As I’ve mentioned here before, a number of people in industry and government have expressed some concern about the supply of some of the rare earth elements. Prior to the 1980s, these were supplied by a number of countries, with the United States and South Africa being the biggest suppliers. Then China put an emphasis on the market, gaining a dominant position by virtue of its lower labor costs and (one suspects) its considerably more lax environmental standards. (Mining rare earths is a dirty business.) The rare earth elements are used, typically in small amounts, in a variety of hi-tech devices, including solar cells, wind turbines, and electric motors.
The “Babbage” science and technology blog at The Economist has an article describing how the solution to one aspect of this hi-tech problem, the construction of high-performance electric motors, may be solvable just by applying some rather old technology. Many of the motors used in new machines employ permanent magnets made with neodymium (Nd, atomic number 60):
The rare-earth the Department of Energy seems particularly paranoid about is neodymium. This is widely used for making super-strong permanent magnets. Over the past year, the price of neodymium has quadrupled, as electric motors and generators that use permanent magnets instead of electromagnetic windings in their rotors have proliferated. Cheaper, smaller and more powerful, permanent-magnet machines have been one of the main factors behind the increasing popularity of wind turbines and electric vehicles.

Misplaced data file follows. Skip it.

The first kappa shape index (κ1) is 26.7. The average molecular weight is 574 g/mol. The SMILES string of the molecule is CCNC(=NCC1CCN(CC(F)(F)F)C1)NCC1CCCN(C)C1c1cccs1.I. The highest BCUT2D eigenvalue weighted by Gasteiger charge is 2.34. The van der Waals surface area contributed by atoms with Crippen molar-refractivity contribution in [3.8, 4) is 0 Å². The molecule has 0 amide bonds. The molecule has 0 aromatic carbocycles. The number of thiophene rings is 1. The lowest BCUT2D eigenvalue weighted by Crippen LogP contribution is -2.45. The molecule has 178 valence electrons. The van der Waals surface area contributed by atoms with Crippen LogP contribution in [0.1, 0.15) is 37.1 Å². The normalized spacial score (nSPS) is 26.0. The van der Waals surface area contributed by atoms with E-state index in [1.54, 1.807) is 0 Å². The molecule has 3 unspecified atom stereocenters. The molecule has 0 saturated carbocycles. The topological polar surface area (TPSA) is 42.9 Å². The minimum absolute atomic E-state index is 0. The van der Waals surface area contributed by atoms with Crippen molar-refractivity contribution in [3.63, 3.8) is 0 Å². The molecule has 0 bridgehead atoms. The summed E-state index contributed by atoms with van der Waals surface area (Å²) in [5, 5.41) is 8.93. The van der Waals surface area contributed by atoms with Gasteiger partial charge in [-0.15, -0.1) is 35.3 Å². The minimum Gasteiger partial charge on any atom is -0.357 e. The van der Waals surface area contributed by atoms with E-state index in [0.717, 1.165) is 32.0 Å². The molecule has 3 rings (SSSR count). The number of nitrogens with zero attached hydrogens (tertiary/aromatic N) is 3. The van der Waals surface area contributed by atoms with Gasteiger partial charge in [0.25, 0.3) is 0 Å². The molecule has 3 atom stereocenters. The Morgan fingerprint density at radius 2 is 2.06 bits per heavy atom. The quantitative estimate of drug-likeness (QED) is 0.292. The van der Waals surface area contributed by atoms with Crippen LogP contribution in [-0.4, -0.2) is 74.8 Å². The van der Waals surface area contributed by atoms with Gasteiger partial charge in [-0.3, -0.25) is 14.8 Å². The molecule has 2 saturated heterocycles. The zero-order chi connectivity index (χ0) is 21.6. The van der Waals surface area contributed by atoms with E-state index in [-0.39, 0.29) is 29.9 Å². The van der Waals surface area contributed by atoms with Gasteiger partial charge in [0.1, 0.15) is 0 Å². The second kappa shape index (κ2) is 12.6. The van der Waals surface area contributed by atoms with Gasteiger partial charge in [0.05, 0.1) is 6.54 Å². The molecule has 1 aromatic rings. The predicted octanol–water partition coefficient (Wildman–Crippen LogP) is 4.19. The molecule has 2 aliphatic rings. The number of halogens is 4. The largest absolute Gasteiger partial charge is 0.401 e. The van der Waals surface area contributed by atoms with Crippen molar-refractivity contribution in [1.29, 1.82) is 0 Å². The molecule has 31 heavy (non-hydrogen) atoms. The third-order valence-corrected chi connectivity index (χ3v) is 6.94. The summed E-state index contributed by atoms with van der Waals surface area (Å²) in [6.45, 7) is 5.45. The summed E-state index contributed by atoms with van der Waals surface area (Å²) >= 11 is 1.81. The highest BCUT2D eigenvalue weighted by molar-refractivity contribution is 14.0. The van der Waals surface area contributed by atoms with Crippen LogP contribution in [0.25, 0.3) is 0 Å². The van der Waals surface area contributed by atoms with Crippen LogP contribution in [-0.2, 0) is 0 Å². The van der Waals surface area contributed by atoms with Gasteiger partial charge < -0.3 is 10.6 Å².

As the article points out, though, motors of this type, although widely used, are not a necessity; neither the Tesla Roadster, nor the Mini-E (made by BMW) uses permanent magnet technology. Some significant suppliers have also opted for other alternatives:
Meanwhile, the company that pioneered much of today’s electric-vehicle knowhow, AC Propulsion of San Dimas, California, has steered clear of permanent-magnet technology.
Toyota is apparently the latest manufacturer to seek alternatives to permanent magnet motors; it turns out that a suitable replacement may well be a technology that has been around for 123 years.
Following in AC Propulsion’s footsteps, Toyota has based its new design on industry’s electromotive mainstay, the cheap and rugged alternating-current induction motor patented by Nikola Tesla, an American inventor, back in 1888.
As the article says, the AC induction motor is an industrial mainstay. In fact, I would be surprised if your house did not contain several, powering things like washing machines, or the compressors in refrigerators and air conditioners.
There are two main reasons that permanent magnet motor technology became popular: it was (relatively) cheap, and it was simple to equip such motors with variable speed controls. The first advantage is put considerably in doubt by dependence on one, possibly unreliable, supplier; and the second is reduced in importance by the development of electronic speed controls for induction motors.
The induction motor has its own important strengths. It is simple, requires no exotic materials, and is very rugged; in particular, it can tolerate a wide range of temperatures, meaning it does not typically require a special cooling system. It can also deliver high torque over a wide range of speeds. For example, the article quotes the specifications for the motor used in the Tesla Roadster.
Weighing in at 52kg (115lb), the Tesla Roadster’s tiny three-phase induction motor is no bigger than a watermelon. Yet it packs a hefty 288 horsepower punch. More impressively, the motor’s 400 Newton-metres (295 lb-ft) of torque is available from rest to nearly 6,000 revolutions per minute.
By providing high torque at low RPMs — something a gasoline or diesel engine cannot do — much of the requirement for an expensive, complicated, and heavy gearbox is removed.
We are always hearing publicity and advertising messages talking about finding new solutions to various problems. It is worth our while to remember that, sometimes, old solutions may work just fine, even if they are right under our noses.